Another argument of opponents is that drafting errors with HB 253 should prevent the legislature from acting on this measure. Instead, opponents argue we should wait until next year. On this, the opponents have good points. All too often, the General Assembly acts with such haste in the last few weeks of session that drafting errors slip through the process. This isn’t a new problem – but it is one that we need to fix. In regards to HB 253, however, the legislature can and should take action now to lower the tax burden on all Missourians – and then immediately fix any drafting problems with the bill. I trust that Democrats will join us in clarifying the language in HB 253 on prescription drugs and the Marketplace Fairness Act.
Gov. Nixon signed SB 125 this morning, an education reform bill which (1) puts St. Louis on equal footing with the rest of the state in how it removes ineffective teachers, and (2) allows for faster intervention by the State Board of Education to help struggling school districts turn things around. This is a big win for parents and students across the state. Thank you Governor Nixon and Sen. Jamilah Nasheed, the bill’s sponsor.
DESE’s Transfer Guidelines Good – But Districts Shouldn’t Mistake Them for a Free Pass to Violate State Law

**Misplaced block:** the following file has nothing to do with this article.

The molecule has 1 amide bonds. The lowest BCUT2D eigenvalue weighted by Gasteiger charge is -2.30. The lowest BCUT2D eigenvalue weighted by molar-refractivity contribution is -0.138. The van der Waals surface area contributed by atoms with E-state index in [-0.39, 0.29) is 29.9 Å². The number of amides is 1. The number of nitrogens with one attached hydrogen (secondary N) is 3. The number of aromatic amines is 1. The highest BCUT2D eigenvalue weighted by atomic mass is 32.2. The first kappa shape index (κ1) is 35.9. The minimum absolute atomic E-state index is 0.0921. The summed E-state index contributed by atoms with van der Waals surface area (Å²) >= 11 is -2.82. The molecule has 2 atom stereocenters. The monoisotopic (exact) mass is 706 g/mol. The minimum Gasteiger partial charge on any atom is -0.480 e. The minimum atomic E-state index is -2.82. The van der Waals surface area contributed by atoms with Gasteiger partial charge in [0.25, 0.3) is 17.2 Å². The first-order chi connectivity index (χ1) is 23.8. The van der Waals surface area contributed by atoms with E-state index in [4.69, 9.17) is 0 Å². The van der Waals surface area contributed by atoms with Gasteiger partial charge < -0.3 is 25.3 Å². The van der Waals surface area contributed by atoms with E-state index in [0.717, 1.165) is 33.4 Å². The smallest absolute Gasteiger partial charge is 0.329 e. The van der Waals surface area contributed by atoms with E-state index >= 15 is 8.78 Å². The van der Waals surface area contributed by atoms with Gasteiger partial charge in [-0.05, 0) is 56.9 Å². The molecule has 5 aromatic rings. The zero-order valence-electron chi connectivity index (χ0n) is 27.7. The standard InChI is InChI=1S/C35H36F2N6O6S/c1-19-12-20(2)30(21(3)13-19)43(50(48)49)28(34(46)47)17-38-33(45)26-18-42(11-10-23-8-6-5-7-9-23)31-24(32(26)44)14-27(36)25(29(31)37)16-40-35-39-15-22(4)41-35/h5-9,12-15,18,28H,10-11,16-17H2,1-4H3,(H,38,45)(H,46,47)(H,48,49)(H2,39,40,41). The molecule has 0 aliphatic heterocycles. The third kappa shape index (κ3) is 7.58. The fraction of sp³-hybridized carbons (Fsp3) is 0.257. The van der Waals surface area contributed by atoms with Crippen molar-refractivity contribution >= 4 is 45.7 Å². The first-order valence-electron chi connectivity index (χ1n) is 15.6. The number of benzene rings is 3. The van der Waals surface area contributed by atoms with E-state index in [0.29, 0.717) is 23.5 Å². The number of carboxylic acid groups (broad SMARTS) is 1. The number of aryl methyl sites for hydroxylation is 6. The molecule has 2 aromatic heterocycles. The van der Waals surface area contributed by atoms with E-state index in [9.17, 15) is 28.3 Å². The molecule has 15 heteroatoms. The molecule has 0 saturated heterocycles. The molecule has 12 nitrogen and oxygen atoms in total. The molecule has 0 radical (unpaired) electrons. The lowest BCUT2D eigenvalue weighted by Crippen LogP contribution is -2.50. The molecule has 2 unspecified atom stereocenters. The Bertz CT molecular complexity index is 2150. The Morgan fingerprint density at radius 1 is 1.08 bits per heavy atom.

The Department of Elementary and Secondary Education released guidelines this morning for districts impacted by the Supreme Court’s recent decision upholding a Missouri law which allows students in failing districts to improve their education by enrolling in neighboring, more successful schools. See here: Student Transfer Guidance for Unaccredited Schools. There is no doubt that implementing these transfers will be difficult for administrators. And the guidelines released by DESE are a good effort to help districts think about implementation.
Districts, however, shouldn’t confuse one important guideline with actual state law. In particular, paragraph 4 of DESE’s guidelines recommends a non-discriminatory method for receiving districts to determine which students to accept and which not. It states as follows:
(4) If a school district does not have sufficient capacity to enroll all pupils who submit a timely application, the school district should institute an admissions process to ensure all applicants an equal chance of admission, except that a school district may give preference for admission to siblings of children who are already enrolled in the school district under this section.
However, §167.241 does not make a “sufficient capacity” exception. Its last sentence provides very clearly that, “Each pupil shall be free to attend the public school of his or her choice.” Full statute pasted below. There’s also no “receiving district’s recalcitrance” exception to this statutory right. As a result, there can be no education lottery under §167.241. Administrators in receiving districts are going to have to figure out how to serve these new students seeking a better education.
To DESE’s credit, the guidelines do not take an explicit position on whether these lotteries comport with §167.241. Instead, the absence of any explicit position leads me to believe that paragraph 4 may have been crafted with the realization that some receiving districts may deny access under an “impossibility” argument and DESE wanted to be sure that , at the very least, receiving district’s which deny students only do so under the fairest policy possible.